UK gets major Quantum Computing boost

Britain could soon become a major centre for quantum computing following the announcement of a major new research centre into the technology at one of the country's top universities. 

The University of Bristol has revealed it is set to invest £43m into a new centre for Quantum Computing research, making it the world's first such facility.

The  Quantum Technologies Innovation Centre (QTIC) will be  based in the University’s £300m new enterprise campus, to be built in the heart of the city, sitting alongside other technology research centres focusing on the likes of data analytics, cybersecurity, communications and networks, digital health, smart cities, transport, robotics and autonomous systems, and creative digital technologies.

Set to open fully by 2021 and predicted to create around 3,000 new jobs, the centre has been funded in partnership by £15 million from the West of England Local Enterprise Partnership (LEP), £21 million from industrial partners including aerospace giant Airbus, and £7 million from the University of Bristol.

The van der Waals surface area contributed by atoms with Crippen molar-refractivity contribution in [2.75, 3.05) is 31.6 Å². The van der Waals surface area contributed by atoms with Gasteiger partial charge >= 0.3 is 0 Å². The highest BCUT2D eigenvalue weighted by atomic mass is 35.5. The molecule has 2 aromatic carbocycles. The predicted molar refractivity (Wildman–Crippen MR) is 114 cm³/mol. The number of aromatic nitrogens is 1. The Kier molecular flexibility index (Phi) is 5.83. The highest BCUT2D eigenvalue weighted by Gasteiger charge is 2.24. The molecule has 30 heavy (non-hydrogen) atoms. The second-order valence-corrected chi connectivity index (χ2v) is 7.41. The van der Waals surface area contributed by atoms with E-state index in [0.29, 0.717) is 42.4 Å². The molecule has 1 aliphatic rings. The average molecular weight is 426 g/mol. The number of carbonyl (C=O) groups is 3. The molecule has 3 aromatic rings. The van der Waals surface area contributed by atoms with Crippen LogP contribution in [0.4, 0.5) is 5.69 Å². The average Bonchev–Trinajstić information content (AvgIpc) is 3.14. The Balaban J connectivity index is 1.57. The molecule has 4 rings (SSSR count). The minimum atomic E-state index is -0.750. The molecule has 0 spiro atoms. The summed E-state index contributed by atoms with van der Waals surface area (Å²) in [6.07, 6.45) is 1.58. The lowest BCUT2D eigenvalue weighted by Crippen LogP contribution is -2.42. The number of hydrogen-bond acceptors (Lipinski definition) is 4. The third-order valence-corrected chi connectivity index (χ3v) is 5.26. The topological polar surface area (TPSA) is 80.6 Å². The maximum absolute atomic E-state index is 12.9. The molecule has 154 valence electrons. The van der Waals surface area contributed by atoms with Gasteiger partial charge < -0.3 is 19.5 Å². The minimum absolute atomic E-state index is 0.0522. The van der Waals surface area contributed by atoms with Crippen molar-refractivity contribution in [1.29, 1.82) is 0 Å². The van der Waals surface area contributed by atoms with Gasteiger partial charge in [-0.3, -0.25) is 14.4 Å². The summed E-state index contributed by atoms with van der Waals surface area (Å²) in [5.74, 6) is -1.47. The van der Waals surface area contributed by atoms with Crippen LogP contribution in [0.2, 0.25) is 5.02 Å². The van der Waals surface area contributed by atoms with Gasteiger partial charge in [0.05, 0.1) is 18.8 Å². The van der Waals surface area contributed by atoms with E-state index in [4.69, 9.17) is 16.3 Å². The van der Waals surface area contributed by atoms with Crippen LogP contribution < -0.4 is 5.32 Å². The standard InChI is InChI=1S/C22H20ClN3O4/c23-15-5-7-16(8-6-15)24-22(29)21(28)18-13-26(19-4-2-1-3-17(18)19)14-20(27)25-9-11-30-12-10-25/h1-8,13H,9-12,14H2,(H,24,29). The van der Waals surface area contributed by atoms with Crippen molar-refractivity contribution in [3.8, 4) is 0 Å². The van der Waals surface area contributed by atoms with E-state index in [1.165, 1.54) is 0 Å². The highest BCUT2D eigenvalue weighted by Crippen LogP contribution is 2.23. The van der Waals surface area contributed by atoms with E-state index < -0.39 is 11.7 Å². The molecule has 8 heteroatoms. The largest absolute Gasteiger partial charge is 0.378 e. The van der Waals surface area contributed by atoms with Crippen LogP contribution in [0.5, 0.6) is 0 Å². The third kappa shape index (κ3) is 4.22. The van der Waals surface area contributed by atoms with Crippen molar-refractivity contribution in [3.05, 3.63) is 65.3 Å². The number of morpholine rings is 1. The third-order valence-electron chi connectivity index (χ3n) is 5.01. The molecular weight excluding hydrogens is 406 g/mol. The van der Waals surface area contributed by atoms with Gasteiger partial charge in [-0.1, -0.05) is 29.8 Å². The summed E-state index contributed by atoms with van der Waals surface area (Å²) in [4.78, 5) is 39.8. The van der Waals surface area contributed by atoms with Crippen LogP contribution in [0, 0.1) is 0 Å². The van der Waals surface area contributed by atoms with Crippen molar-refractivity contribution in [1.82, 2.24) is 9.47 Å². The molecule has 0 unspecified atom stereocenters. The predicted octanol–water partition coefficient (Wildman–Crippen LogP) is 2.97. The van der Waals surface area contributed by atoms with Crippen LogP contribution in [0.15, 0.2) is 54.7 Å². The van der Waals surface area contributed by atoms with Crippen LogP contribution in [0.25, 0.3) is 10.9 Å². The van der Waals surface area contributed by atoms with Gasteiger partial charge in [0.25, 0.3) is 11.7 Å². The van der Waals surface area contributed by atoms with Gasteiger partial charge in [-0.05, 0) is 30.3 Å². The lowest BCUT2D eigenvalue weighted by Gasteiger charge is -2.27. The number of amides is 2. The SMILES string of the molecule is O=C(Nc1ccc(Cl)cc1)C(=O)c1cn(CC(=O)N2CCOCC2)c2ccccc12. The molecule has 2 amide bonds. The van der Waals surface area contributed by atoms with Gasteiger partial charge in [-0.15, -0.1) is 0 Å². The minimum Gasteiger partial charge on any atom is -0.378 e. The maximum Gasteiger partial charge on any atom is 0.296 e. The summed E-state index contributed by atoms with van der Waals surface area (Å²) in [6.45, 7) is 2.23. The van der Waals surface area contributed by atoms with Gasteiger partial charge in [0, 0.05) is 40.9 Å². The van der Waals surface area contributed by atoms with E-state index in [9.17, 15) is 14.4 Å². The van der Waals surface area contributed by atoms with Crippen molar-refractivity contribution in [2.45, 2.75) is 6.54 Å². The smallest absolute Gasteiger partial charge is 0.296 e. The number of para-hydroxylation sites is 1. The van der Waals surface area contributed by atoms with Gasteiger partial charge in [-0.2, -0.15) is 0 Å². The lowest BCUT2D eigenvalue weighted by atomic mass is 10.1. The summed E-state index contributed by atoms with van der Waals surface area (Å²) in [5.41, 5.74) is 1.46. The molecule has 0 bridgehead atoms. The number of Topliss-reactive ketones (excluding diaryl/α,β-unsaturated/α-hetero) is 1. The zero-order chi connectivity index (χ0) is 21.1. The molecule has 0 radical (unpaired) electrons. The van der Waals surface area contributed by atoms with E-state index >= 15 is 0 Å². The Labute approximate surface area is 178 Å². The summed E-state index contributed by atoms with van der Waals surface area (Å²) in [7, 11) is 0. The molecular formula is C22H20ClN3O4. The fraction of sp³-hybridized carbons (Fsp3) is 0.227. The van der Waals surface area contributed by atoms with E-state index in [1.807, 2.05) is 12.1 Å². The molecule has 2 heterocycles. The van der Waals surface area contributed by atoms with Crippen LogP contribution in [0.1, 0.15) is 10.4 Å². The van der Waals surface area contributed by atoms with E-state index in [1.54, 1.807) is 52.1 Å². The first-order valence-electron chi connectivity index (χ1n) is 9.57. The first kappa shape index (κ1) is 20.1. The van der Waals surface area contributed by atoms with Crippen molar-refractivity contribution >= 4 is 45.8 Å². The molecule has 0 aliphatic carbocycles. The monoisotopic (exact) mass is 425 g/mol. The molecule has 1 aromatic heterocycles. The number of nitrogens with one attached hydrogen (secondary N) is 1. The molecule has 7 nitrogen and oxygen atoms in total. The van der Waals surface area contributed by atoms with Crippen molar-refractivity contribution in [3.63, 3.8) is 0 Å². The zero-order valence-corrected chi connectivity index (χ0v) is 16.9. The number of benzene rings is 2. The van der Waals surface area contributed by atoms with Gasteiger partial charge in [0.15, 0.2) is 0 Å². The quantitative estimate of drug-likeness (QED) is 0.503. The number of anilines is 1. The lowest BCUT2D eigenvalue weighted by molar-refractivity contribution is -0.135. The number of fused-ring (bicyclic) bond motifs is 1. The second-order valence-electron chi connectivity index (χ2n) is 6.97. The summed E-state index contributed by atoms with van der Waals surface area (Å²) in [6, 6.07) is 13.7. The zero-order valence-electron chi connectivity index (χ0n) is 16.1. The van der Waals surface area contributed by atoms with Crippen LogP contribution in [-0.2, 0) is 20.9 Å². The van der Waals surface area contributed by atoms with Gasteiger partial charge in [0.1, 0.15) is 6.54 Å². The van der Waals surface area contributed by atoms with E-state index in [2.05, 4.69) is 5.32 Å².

More than 200 University researchers will work alongside company partners on new prototypes and carrying out in-depth research into quantum computing. The centre will be equipped with affordable specialist incubation facilities for businesses looking to harness the power and computational abilities that quantum computing can bring, with recent Government estimates claiming that quantum technology will be an £1 billion industry within the next 10 years.

“QTIC is the world’s first dedicated open access innovation centre facility for developing a broad spectrum of quantum technologies. It provides pay-as-you-go incubator labs and office space, access to state of the art equipment, supported by experts in a range of business, technology and manufacturing areas," said QTIC programme manager Mustafa Rampuri.

“It’s an ideal time to take these technologies out of the lab and engineer them into commercial products and services, ensuring that the UK and Bristol region is the epicentre of a global quantum revolution. The opportunities are vast and very exciting. Our aim is for the facility to be an internationally recognised centre for the engineering and commercialisation of practical integrated quantum technologies, enabling companies from any sector to co-create new products and exploit the quantum advantage.”